Eye For Film >> Movies >> Pernicious (2015) Film Review
Reviewed by: Jennie Kermode
In a genre which is always searching for new monsters, it makes a certain amount of sense to raid the traditions of other cultures to find them. Done well, this can be educational and give non-monstrous aspects of those cultures some visibility. Pernicious was shot in Thailand with a largely Thai crew, and it does make the country look pretty, but its cultural perspective is curiously skewed, its central plot mixing up the Nepalese Kumari tradition with what seems to be a type of hong phrai. The real horrors of the latter tradition are submerged in a tide of formulaic American gloss, and its clumsy attempts to satirise the American abroad only make it seem more hopelessly adrift.
Moody brunette Julia (Emily O'Brien) and identikit blondes Alex and Rachel (Ciara Hanna and Jackie Moore) have travelled to Thailand to teach English, though they barely speak a word of Thai and one doubts they can read past primary level in their native language. They're staying in one of those enormous empty houses that the genre so often depends on, and alternate between giggling and bitching about everything in sight. In scenes that could only have been written by a man, they get followed by a group of guys in the nearby town and then let the same guys get them drunk in a nightclub later, subsequently teleporting home so we don't need to ask how they managed to drive. What happens after that is very unpleasant indeed (it will satisfy the gore fans, at least for a while) and seems caught up with their earlier discovery of a golden statue which, the next day, has mysteriously vanished. Naturally, this is only the beginning of their troubles.
Writer/director James Cullen Bressack tries to walk the line between drama and comedy but his gait is wildly uneven, so the viewer is often left unsure if they're supposed to be laughing or cringing in embarrassment at the awful acting on display. Everything is ratcheted up to 11 with practically no let-up, so there's zero opportunity for real tension to develop - if the strings aren't pulling you in one direction, the incessant shrieking which seems to be the women's main form of communication will be pulling you in the other. By the time they start to develop some spine, any sympathy we may once have had for them is long gone - they're the most obnoxious bunch of tourists since Reykjavik Whale Watching Massacre, but without the self awareness. Oh no! screams the film. Shock! Horror! Over here! But we don't care.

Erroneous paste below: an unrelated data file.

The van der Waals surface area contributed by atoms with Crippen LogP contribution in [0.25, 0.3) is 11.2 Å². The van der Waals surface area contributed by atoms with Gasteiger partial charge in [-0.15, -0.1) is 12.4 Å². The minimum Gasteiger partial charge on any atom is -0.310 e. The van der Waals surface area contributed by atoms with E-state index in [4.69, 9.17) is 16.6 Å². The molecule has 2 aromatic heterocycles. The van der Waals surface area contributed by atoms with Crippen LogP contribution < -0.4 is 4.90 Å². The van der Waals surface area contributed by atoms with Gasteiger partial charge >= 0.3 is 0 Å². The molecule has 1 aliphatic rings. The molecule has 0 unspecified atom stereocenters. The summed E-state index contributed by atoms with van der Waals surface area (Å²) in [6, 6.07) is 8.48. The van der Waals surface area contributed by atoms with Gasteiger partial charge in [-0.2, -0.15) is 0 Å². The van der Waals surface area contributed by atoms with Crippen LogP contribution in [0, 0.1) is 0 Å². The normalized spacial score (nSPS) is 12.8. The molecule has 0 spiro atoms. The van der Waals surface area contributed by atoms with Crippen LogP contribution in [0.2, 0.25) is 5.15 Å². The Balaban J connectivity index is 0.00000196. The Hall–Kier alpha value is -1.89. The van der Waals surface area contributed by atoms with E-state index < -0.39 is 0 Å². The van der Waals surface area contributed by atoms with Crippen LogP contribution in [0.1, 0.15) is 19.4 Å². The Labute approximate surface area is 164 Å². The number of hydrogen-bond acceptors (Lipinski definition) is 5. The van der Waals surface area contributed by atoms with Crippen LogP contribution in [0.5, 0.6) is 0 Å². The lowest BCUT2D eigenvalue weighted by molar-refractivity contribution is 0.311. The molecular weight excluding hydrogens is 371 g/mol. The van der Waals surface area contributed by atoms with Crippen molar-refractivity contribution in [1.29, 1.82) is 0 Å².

With lots of running about between different unlikely scenarios connected by the flimsiest of dialogue, Pernicious feels like bad porn with the sex taken out. If horror fans weren't already sick to death of the Scary Little Girl in all her incarnations, there's only one thing they could really ask for from this film's spirit, and that's to hurry up and get the killing over with faster.Reviewed on: 23 May 2015